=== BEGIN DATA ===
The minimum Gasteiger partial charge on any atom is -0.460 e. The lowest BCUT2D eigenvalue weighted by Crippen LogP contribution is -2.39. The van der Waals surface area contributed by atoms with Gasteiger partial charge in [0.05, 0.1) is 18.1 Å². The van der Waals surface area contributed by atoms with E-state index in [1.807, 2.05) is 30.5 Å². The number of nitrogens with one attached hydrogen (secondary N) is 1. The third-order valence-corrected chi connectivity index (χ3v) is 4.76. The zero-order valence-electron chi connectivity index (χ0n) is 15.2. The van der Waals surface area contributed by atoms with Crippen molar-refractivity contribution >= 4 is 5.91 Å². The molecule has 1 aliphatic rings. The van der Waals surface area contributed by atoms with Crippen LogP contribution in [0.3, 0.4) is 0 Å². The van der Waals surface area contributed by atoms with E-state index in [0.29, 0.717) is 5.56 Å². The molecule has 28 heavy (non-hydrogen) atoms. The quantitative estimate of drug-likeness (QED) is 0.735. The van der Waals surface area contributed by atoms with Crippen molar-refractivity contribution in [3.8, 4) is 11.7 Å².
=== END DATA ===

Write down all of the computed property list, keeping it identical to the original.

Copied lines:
The minimum Gasteiger partial charge on any atom is -0.460 e. The lowest BCUT2D eigenvalue weighted by Crippen LogP contribution is -2.39. The van der Waals surface area contributed by atoms with Gasteiger partial charge in [0.05, 0.1) is 18.1 Å². The van der Waals surface area contributed by atoms with E-state index in [1.807, 2.05) is 30.5 Å². The number of nitrogens with one attached hydrogen (secondary N) is 1. The third-order valence-corrected chi connectivity index (χ3v) is 4.76. The zero-order valence-electron chi connectivity index (χ0n) is 15.2. The van der Waals surface area contributed by atoms with Crippen molar-refractivity contribution >= 4 is 5.91 Å². The molecule has 1 aliphatic rings. The van der Waals surface area contributed by atoms with Crippen LogP contribution in [0.3, 0.4) is 0 Å². The van der Waals surface area contributed by atoms with E-state index in [0.29, 0.717) is 5.56 Å². The molecule has 28 heavy (non-hydrogen) atoms. The quantitative estimate of drug-likeness (QED) is 0.735. The van der Waals surface area contributed by atoms with Crippen molar-refractivity contribution in [3.8, 4) is 11.7 Å².